The Promised Land

The Promised Land
  • Author : Mary Antin
  • Publisher :Unknown
  • Release Date :2013-09-02
  • Total pages :288
  • ISBN : 9780486320663
GET BOOK HERE

Summary : This 1912 classic of the Jewish-American immigrant experience, whose author arrived in Boston from Russia as a child in the 1890s, offers a moving narrative of Old and New World cultures.

My Promised Land

My Promised Land
  • Author : Ari Shavit
  • Publisher :Unknown
  • Release Date :2015
  • Total pages :445
  • ISBN : 9780385521710
GET BOOK HERE

Summary : Presents an examination of Israel through the stories of everyday citizens that traces the events that led the country to its current state of conflict, illuminating the importance of lesser-known historical events.

To the Promised Land

To the Promised Land
  • Author : Uri Dan,Yossi Harel
  • Publisher :Unknown
  • Release Date :1988
  • Total pages :285
  • ISBN : UOM:39015006602034
GET BOOK HERE

Summary : Revealing photographs and a dramatic text chronicle the events that led up to Israel's statehood and the struggle for survival, and profiles Israel's early leaders

The First Book of Moses, Called Genesis

The First Book of Moses, Called Genesis
  • Author : Anonim
  • Publisher :Unknown
  • Release Date :1999
  • Total pages :126
  • ISBN : 0802136109
GET BOOK HERE

Summary : The publication of the King James version of the Bible, translated between 1603 and 1611, coincided with an extraordinary flowering of English literature and is universally acknowledged as the greatest influence on English-language literature in history. Now, world-class literary writers introduce the book of the King James Bible in a series of beautifully designed, small-format volumes. The introducers' passionate, provocative, and personal engagements with the spirituality and the language of the text make the Bible come alive as a stunning work of literature and remind us of its overwhelming contemporary relevance.

Beyond the Promised Land

Beyond the Promised Land
  • Author : Glenn Frankel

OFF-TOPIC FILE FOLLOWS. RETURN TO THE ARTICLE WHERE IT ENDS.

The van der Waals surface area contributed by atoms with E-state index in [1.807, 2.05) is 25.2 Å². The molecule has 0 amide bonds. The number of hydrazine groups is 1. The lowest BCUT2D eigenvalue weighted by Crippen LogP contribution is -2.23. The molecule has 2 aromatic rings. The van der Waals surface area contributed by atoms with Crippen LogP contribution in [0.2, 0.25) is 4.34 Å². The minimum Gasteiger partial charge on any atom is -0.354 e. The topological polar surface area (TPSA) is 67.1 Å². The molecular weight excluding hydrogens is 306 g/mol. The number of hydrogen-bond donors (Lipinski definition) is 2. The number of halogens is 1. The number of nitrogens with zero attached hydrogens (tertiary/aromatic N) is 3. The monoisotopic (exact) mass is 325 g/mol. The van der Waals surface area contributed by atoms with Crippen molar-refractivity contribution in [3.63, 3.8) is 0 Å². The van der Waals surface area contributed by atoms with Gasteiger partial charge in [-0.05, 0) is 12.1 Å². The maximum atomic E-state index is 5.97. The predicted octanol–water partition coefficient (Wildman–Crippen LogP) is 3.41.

• Publisher :Unknown
  • Release Date :1996-06-05
  • Total pages :432
  • ISBN : 9780684823478
GET BOOK HERE

Summary : A Pulitzer Prize-winning reporter examines the events leading up to the peace accord between Israeli and Palestinian leaders and the birth of a new Israel. Reprint. 15,000 first printing.

From Paradise to the Promised Land

From Paradise to the Promised Land
  • Author : T. Desmond Alexander
  • Publisher :Unknown
  • Release Date :2002-09-01
  • Total pages :339
  • ISBN : 9780801025976
GET BOOK HERE

Summary : Get an in-depth look into the first five books of the Bible with this accessible introduction to their content, significance, and themes.

The Promised Land

The Promised Land
  • Author : Erich Maria Remarque
  • Publisher :Unknown
  • Release Date :2017-02-02
  • Total pages :384
  • ISBN : 0099577097
GET BOOK HERE

Summary : From the detention centre on Ellis Island, Ludwig Somner looks across a small stretch of water to the glittering towers of New York, which whisper seductively of freedom after so many years of wandering through a perlious, suffering Europe. Remarque's final novel, left unfinished at his death, tells of the precarious life of the refugee âe" life lived in hotel lobbies, on false passports, the strange, ill-assorted refugee community held together by an unspeakable past. For Somner, each new luxury - ice cream served in drugstores, bright shop windows, art, a new suit, a new romance - has a bittersweet edge. Memories of war and inhumanity continue to resurface even in this peaceful promised land. A haunting snapshot of a unique time, place and predicament, this is another powerful comment from Remarque on the devastating effects of war.

Journey to the Promised Land

Journey to the Promised Land
  • Author : Jakob Streit
  • Publisher :Unknown
  • Release Date :2015-09
  • Total pages :172
  • ISBN : 193636784X
GET BOOK HERE